Jason Gilmore is Assistant Professor of Communication Studies in the College of Humanities and Social Sciences at Utah State University. He recently traveled to Iowa and attended events presented by various Democratic presidential candidates, in attition to a Trump Rally as part of research for a book he is writing.
Tom Williams visited with him about this on Monday.
Tom Williams: So Jason, you were in Iowa over the last few days. You went to various events and rallies for Democratic candidates. You also attended a Trump rally and you're working on a book.
Jason Gilmore: Yeah, so I'm working on a book. It's called “Exceptional Me: How Donald Trump Remade the Discourse of American Exceptionalism.” So the book focuses entirely on his rhetorical strategy, both in the 2016, and now on the 2020 campaigns. So we're focused on how he employs the language of American exceptionalism to kind of advance his cause.
It's inside of the slogan of Make America Great Again, this notion that the United States was no longer this exceptional nation, but that he and he alone was going to be able to make it exceptional again. And now the notion behind his current slogan, which is Keep America Great, is the notion that at some point in time in his presidency, the United States is now again, exceptional. We’ve become exceptional again, and it's embedded in his language. And now his argument to the American people that only by keeping him in the office of the presidency, does that remain.
TW: Can you give me other examples of, obviously the slogan, that's a good branding move for him to have a central slogan, people rally to that. And now the modified slogan, Keep America Great. Are there other examples of his rhetoric that you could give us?
JG: So the major focus of our book is that what I noted when I was doing some research on the 2016 campaign, was that unlike all of the presidential candidates before him, Donald Trump didn't invoke American exceptionalism.
In fact, he regularly told the American people that it's not exceptional anymore. That it has fallen from grace. One of his things in his book, he says is that the United States’s status as the shining light for the rest of the world has fallen from grace. So we noticed that he wasn't invoking this idea that was so regularly available and other campaigns.
But when he does use that language, it's not that he's unfamiliar with the language of American exceptionalism or of exceptionalism, it's that he uses that language in reference to himself, right?
He talks about himself as the smartest person, the greatest negotiator. I have the best people, I have the best words. So the language of American exceptionalism, where it was absent in reference to the nation, he sure did know how to use it when it was in reference to himself.
And now we see a transition into using that in the presidency. From “I've instated the largest tax cuts ever in the history of this nation,” to “now we are the greatest nation in the world,” to also saying things like “I've done more than any other president.” He likes to say “your favorite president, me, is doing these things.” So we see a kind of a transition in his language when it comes to American exceptionalism and what we call self exceptionalism.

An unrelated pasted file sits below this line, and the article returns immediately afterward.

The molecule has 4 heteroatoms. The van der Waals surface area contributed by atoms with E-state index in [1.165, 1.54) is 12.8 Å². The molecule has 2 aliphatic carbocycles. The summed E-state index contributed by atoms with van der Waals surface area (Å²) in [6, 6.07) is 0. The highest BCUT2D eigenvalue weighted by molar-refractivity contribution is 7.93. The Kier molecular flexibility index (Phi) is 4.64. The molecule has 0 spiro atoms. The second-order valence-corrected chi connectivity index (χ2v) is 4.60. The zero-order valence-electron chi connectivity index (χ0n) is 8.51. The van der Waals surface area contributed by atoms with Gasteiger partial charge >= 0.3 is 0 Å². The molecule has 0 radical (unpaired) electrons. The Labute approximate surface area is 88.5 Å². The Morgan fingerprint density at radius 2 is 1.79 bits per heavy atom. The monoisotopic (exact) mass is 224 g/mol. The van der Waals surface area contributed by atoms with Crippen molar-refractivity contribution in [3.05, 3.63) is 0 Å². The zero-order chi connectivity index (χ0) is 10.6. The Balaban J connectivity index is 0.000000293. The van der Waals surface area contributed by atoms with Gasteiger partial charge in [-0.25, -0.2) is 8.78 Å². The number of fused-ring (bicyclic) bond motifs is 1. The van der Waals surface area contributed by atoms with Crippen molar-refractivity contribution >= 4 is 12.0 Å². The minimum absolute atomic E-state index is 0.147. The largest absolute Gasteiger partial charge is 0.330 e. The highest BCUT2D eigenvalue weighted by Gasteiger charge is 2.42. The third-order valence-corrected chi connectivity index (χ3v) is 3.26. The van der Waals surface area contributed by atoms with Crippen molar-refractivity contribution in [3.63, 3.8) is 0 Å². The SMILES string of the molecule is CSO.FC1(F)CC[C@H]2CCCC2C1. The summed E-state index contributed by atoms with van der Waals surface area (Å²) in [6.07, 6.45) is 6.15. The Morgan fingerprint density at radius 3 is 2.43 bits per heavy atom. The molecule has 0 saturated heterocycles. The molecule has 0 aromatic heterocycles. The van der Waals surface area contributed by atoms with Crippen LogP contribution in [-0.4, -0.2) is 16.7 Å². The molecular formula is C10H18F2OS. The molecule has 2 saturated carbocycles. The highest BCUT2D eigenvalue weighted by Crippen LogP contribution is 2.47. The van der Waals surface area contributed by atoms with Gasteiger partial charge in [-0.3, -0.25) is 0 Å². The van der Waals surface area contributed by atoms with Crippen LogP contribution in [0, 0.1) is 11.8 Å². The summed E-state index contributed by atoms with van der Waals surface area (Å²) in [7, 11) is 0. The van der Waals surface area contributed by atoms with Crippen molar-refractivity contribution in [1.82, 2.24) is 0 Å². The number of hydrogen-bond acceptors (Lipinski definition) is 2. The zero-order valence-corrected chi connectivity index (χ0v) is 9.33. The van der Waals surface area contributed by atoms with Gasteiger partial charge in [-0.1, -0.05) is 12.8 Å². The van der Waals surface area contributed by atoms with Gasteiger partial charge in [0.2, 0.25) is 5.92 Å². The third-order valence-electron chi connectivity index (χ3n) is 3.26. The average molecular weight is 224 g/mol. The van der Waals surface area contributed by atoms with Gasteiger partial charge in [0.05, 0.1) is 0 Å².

TW: Of course, communication is all about it's too late. Right? So I wonder what your thoughts on are how people are receiving this? You went to this rally in Iowa. What was your impression of how people, at least at the rallies, which will be his supporters, were receiving this language this rhetoric?
JG: The purpose of invoking American exceptionalism for an American crowd is that it makes them feel like they are a part of something unique, special, the greatest in the world, right? And instead of doing that he to his supporters, says you are a part of the greatest movement in the history of the world, the greatest political movement. So all of this language of exceptional me or the exceptional presidency, I think to his supporters says you're part of something special. Stick here, stay here. We're doing something amazing. You're part of something historic. He loves to say that word. So I think it serves a very similar kind of cognitive function for his followers. They feel like they're involved in something amazing, something special, something the world has never seen before. And surely Donald Trump tells them that.
TW: I mean a rally is one thing, the State of the Union is another. Would you expect similar language a State of the Union?
JG: Actually in the book, we parse those out. Because one is a scripted moment that he doesn't necessarily write entirely himself. And then the MAGA rallies, he's got a bit of a script, but most of its kind of him riffing.
So we definitely expect to see him using this rhetoric in the State of the Union. In the 2019 one, he did through and through. We call it exceptional presidency, and its references to his presidency doing more than any other president before him, being greater than any other president achieving, things that no other president has. You'll see that through and through in his speech.
We track the amount of references to exceptional me and he's got upwards of 60 References In a speech, so we should see it through and through on Tuesday.
TW: Well, we'll look for your book to come out in the next little while Jason Gilmore, thank you so much.
JG: Thanks for having me.